No. Jesus was prayed up long before the crowds ever arrived. He had already invited the Father into His day to day activities. He had spent the time sitting with the Father. And what the crowds were experiencing was simply the overflow of that time with the Father.
Have you ever being in a place where someone walks into the room and all of a sudden everything feels very exhausting, sad, or even angry? Or, or maybe the opposite, someone walks into the room and it feels like the party is just beginning? We call those people thermostats. They can change the “temperature” of the room. Whatever mood that person walks into the room with they leak on the other people in the room thus changing the mood of those in the room.
When we consistently are spending our time sitting with Jesus he begins to leak on us and we in turn get to leak on those around us. It’s in the overflow. That’s how Jesus led. That is what we should be aiming for in every area of our lives. Leading from the overflow.
We are all called to lead one way or another. Some in our work places and some in our homes. Regardless where we lead, how we lead is going to determine who we lead. So let’s lead well. Let’s strive to mirror the One who gave us everything,
My pastor (John Poundstone) has a saying that goes like this,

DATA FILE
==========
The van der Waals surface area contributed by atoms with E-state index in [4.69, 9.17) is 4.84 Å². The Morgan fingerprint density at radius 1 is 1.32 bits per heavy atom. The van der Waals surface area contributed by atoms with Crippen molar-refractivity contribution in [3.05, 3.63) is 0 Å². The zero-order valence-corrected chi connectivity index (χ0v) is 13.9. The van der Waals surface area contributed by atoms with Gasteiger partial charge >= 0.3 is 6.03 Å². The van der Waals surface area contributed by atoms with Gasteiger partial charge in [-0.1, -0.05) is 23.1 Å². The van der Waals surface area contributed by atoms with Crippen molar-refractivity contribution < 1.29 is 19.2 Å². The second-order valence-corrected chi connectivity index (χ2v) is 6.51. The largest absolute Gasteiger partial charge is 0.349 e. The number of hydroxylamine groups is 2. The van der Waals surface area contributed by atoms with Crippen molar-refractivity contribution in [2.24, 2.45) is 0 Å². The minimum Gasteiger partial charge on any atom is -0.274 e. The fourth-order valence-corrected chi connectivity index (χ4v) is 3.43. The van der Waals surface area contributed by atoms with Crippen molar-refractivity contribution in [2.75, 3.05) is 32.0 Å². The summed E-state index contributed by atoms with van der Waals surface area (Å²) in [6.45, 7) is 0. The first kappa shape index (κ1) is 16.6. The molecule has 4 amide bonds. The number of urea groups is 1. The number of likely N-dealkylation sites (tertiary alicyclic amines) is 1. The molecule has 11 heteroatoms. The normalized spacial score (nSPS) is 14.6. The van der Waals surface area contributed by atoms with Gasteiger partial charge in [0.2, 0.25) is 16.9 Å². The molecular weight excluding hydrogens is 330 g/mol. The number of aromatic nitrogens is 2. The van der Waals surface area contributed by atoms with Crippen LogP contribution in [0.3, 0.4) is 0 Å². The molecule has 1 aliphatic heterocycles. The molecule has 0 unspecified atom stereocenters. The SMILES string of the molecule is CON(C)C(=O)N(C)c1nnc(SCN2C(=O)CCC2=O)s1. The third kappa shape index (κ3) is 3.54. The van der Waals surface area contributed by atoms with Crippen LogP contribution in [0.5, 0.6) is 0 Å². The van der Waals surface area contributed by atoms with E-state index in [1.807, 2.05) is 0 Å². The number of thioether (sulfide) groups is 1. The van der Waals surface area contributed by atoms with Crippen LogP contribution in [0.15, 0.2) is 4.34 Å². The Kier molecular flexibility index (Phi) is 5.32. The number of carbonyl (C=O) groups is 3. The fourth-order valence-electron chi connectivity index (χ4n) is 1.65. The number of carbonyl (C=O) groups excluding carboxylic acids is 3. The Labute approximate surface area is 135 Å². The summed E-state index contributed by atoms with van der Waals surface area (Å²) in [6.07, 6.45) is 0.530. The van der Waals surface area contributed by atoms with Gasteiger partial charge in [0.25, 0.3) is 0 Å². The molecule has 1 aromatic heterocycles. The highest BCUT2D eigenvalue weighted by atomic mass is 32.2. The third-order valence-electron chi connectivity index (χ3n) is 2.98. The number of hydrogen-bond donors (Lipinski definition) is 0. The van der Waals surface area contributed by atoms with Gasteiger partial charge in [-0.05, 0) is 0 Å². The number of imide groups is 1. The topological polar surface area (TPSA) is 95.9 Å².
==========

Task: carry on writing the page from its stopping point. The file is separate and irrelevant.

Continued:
“Transformed minds transform people. Transformed people transform families and groups.
Transformed families and groups transform cities and transformed cities transform nations.”
Leading from the overflow.
Let’s be women who shake up our understanding of leadership and follow Father God’s leading first and always.
Love you ladies,
Daughter of the King!
WRitten By: Alexandria Brown
For more from Alexandria, visit her website at www.alexandriabrown.org.
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Leadership has been a regular topic of conversation between my father and I since I was about 8 years old. I remember sitting on his knee after a friend in the neighborhood treated me poorly and didn’t keep her word. I was in tears and instead of scooping me up, telling me it was going to be okay, and leaving it at that, my father scooped me up, talked me through how to make things right with her, and helped me learn that I can create boundaries and communicate to others what is acceptable in our relationship and what is not. These were some of my first conversations centered on leadership that I can remember. And they haven’t stopped since.
Anytime I hit a wall in a relationship - professionally or personally, anytime I run into an obstacle I don’t know how to overcome, anytime things get sticky or fragile and I can’t risk being too clumsy in my approach to solving a problem, I ALWAYS call my dad. I have avoided so many “fatal” errors in my life and my different leadership roles because I called my dad before I made a rash decision. I sought council instead of flying by the seat of my pants. I’ve saved myself so many headaches and have learned so many invaluable lessons in leadership… I’ve been a much better leader to people because I called my dad first.